Thursday, January 31, 2013

Taking a trip on a plane? Death to the Rescue!

There is a review at Peace Corps writers of RJ Huddy's latest book, Death to the Rescue, pointing out something that is essentially true of all his books—they will make you put down whatever else it was you were doing and read them before you can get back to whatever else it was you were doing.

And, oh yeah—great airplane lit, for sure, so if you're about to get on a flight, think only this: Death to the Rescue!

Monday, January 21, 2013

A Global Martin Luther King Jr. Day

Here in the US it's Martin Luther King Jr. Day, but monuments have gone global:

Westminster Abbey, London:

 Newtown, Australia:



Images from The Root.

Saturday, January 19, 2013

Saturday Evening Re-post: My wife edits Proust


For a long time, I’ve had middle-of-the-night insomnia. I quite enjoy it. When I go to bed I fall asleep quickly, soundly, but then about four hours later I wake up, fully alert, and know that I have at least an hour with nothing to do. At the end of that period, which I think of as “halftime”, the need for sleep returns and when I next wake up, it is morning and I am refreshed.

This wasn’t always the case. There was a time when I’d get up during “halftime” and read, or even watch television, then in the morning I was exhausted. It felt like having jet-lag without the benefit of travel. Soon enough, though, I figured out that the problem was bright light. If I simply lay there in darkness, I awoke refreshed, even with the broken sleep.

The only problem was: boredom.

But along came the solution: audiobooks. Over the years during my halftimes I have listened to—hard to say…hundreds?—of audiobooks. My nomination for the best ever audiobook to cure insomnia is Marcel Proust’s beautifully mis-titled Remembrance of Things Past. If I were in charge of marketing his audiobooks, I’d use the slogan, “Nothing puts you to sleep like Proust.” I don’t think he’d mind. He might even be pleased, since he chose to begin that whole seven-volume set with the very sentence I stole and altered to begin this blog.

Our landlady in France knows that my wife loves her tea and tisanes and infusions and what not. One morning this summer she brought over a decorative tin (she’s not going to bring a Zip-Lock bag—she’s French) of flowers from the “tilleul” tree in her mother’s garden in Alsace. Her dictionary translated “tilleul” as “linden tree,” so, okay, now we can add linden tea to the list. No big thrill for me. I observe the six basic drink groups: beer, wine, scotch, coffee, orange juice, cola. Call me limited, but there it is, and even the landlady didn’t expect me to get excited about her “tilleul.” It was for my wife. I was hors de combat, as far as those two were concerned.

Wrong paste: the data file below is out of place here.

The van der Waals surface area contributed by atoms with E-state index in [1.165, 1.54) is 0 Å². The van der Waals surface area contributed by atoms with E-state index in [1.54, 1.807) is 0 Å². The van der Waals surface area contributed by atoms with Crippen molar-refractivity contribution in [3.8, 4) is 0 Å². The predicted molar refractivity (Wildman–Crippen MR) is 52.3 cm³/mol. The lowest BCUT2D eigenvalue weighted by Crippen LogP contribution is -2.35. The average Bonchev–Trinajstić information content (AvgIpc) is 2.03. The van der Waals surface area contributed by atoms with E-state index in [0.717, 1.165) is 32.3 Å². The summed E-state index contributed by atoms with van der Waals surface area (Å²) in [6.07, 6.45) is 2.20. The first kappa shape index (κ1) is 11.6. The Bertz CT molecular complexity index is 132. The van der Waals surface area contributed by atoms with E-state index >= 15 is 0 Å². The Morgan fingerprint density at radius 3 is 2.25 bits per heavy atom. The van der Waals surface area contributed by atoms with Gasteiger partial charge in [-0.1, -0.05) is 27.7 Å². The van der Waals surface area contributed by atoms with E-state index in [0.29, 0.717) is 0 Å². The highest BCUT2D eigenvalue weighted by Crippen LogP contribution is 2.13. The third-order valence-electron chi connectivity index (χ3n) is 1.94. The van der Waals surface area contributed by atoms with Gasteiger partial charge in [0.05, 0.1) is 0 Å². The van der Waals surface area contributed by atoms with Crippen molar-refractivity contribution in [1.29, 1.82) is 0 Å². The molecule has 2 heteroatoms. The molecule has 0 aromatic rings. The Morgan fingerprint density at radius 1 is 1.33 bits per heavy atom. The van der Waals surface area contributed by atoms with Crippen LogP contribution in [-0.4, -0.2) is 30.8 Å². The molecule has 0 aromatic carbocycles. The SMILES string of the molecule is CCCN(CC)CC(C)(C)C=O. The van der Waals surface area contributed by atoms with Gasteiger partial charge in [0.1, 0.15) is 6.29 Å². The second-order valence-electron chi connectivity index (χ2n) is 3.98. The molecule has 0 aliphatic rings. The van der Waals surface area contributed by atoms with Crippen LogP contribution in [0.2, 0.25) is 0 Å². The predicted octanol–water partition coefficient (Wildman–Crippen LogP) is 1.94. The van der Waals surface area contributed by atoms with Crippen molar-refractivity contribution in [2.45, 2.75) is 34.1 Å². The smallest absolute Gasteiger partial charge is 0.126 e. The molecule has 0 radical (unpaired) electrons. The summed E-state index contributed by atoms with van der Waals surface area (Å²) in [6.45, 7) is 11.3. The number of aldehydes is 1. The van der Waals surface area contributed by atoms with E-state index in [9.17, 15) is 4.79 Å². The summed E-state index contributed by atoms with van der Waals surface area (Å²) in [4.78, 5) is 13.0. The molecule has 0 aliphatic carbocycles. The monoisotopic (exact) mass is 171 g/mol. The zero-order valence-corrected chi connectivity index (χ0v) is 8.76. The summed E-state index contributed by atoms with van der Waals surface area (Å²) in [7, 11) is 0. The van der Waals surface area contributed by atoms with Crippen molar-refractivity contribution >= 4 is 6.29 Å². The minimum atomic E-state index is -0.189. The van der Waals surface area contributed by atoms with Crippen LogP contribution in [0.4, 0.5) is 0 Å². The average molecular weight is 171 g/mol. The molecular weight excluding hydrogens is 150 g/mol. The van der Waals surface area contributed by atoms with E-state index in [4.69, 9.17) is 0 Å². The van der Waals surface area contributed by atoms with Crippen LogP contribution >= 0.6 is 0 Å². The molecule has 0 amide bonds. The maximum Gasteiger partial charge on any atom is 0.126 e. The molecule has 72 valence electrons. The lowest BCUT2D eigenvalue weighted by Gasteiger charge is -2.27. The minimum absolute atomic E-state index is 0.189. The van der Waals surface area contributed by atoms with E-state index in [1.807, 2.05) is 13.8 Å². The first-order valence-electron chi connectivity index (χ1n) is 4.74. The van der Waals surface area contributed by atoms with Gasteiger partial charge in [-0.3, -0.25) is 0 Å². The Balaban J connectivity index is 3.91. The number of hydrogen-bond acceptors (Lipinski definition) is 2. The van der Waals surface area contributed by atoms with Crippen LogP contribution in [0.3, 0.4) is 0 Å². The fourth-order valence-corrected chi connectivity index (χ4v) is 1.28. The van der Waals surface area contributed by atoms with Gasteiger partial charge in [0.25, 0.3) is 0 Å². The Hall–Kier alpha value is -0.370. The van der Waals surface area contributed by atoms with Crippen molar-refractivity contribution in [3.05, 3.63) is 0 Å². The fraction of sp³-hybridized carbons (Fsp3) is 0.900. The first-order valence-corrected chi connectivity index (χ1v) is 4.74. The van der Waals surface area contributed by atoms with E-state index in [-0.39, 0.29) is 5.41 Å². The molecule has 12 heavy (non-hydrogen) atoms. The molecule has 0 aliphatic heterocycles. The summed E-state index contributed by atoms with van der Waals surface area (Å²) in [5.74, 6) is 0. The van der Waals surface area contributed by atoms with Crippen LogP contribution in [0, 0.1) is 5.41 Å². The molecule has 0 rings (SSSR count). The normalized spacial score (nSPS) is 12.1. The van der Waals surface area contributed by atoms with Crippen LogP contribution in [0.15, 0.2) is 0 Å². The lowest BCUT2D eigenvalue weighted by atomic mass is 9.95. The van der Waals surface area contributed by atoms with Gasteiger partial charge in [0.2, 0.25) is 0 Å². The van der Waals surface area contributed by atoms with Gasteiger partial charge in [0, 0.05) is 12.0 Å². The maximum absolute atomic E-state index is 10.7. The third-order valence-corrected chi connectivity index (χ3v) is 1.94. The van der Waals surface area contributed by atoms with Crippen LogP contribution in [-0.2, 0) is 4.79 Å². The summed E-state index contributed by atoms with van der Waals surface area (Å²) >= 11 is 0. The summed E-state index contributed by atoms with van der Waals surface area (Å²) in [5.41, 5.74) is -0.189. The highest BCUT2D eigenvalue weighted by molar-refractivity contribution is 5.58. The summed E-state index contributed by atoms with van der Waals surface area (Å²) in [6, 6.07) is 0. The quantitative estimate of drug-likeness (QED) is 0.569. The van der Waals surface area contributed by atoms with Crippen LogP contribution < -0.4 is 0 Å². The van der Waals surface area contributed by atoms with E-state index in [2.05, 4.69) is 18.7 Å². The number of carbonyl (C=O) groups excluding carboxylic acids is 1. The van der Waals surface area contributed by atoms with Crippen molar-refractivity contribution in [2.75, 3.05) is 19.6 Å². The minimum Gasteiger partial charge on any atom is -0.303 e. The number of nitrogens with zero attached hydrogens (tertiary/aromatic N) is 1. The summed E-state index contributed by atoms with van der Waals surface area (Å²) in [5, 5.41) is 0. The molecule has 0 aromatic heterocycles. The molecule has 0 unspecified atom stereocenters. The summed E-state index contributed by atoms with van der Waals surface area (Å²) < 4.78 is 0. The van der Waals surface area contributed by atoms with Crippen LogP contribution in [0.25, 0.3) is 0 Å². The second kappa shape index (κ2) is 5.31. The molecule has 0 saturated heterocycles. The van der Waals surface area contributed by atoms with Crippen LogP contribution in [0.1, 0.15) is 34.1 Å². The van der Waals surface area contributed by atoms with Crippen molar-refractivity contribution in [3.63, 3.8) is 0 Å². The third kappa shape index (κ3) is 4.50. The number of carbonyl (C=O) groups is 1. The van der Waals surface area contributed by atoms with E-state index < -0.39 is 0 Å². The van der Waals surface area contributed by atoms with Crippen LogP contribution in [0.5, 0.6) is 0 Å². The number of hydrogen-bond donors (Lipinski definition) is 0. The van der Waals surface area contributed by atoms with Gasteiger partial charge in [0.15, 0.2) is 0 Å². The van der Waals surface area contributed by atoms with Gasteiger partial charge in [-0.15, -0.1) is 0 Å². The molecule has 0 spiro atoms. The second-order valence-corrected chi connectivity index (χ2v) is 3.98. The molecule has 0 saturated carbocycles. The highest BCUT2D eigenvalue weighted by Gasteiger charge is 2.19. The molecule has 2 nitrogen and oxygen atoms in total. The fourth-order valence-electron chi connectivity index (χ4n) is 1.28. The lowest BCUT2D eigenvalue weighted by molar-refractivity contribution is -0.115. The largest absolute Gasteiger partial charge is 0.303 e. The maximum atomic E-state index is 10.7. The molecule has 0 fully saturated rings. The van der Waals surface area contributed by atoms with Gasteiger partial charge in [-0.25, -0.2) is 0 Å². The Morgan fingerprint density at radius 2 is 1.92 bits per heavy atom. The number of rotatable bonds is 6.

But sometime during the day I started to wonder just exactly what Proust’s narrator had drunk in the famous passage when he dips a madeleine into “lime-flower tea” and suddenly his whole past—seven volumes worth—opens before him. So I found a French copy of Swann’s Way and looked for it. Sure enough: tilleul.There it was! The elixir of one of literature’s crowning achievements! In my own kitchen! In a pretty coppery tin, hand-picked by a real little-old-French-lady grandma!

That afternoon I walked to the local patisserie for some madeleine cakes, while my wife set out her tea things in the garden. It was a gorgeous day and we were doing this right. She tasted her tilleul, then a madeleine. Something wasn’t to her taste. She went into the house and came back with some sprigs of mint and a jar of rhubarb jam. While I slathered the cakes with jam, she emptied our cups into the teapot, added the mint, and gave it all a good swirl.

“Ah,” she said, “Much better now.”

Friday, January 18, 2013

Saturday, January 12, 2013

Saturday Evening Re-post: 84,000 = one gazillion



If pressed to define the momentum that underpins Learn Thai with Me, I would have to say it’s the abandonment of the western view of human suffering in favor of the Buddhist view.

It’s common these days among humanists—and among Buddhists too, come to that—to see all religions as basically different paths toward the same goal. And of course it’s true that every major religion I know anything about does indeed advise charity, good conduct, honesty, and kindness to others. But when it comes to the ultimate aim of Christianity/Islam—which to an alien researcher would seem more like twinned stars circling each other than intractable enemies at daggers drawn—and Buddhism, the central thrusts couldn’t be more opposed.